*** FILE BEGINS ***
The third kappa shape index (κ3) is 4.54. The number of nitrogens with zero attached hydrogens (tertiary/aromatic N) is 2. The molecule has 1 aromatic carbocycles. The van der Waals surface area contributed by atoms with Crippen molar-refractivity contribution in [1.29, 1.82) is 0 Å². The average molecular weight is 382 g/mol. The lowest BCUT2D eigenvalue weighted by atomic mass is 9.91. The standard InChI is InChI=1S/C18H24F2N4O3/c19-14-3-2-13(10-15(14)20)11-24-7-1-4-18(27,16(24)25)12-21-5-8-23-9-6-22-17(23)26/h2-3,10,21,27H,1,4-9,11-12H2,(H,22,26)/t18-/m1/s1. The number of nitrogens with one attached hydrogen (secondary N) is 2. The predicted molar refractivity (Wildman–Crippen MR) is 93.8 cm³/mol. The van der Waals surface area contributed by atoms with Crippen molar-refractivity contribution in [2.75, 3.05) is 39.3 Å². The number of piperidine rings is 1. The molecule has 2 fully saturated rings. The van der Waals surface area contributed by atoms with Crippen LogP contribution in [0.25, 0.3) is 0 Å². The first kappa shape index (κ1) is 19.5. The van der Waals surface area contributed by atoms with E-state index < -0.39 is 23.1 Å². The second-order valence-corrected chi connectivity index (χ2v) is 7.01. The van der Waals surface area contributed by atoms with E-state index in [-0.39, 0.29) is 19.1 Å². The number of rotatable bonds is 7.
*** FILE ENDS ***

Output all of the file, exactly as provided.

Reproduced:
The third kappa shape index (κ3) is 4.54. The number of nitrogens with zero attached hydrogens (tertiary/aromatic N) is 2. The molecule has 1 aromatic carbocycles. The van der Waals surface area contributed by atoms with Crippen molar-refractivity contribution in [1.29, 1.82) is 0 Å². The average molecular weight is 382 g/mol. The lowest BCUT2D eigenvalue weighted by atomic mass is 9.91. The standard InChI is InChI=1S/C18H24F2N4O3/c19-14-3-2-13(10-15(14)20)11-24-7-1-4-18(27,16(24)25)12-21-5-8-23-9-6-22-17(23)26/h2-3,10,21,27H,1,4-9,11-12H2,(H,22,26)/t18-/m1/s1. The number of nitrogens with one attached hydrogen (secondary N) is 2. The predicted molar refractivity (Wildman–Crippen MR) is 93.8 cm³/mol. The van der Waals surface area contributed by atoms with Crippen molar-refractivity contribution in [2.75, 3.05) is 39.3 Å². The number of piperidine rings is 1. The molecule has 2 fully saturated rings. The van der Waals surface area contributed by atoms with Crippen LogP contribution in [0.25, 0.3) is 0 Å². The first kappa shape index (κ1) is 19.5. The van der Waals surface area contributed by atoms with E-state index < -0.39 is 23.1 Å². The second-order valence-corrected chi connectivity index (χ2v) is 7.01. The van der Waals surface area contributed by atoms with E-state index in [-0.39, 0.29) is 19.1 Å². The number of rotatable bonds is 7.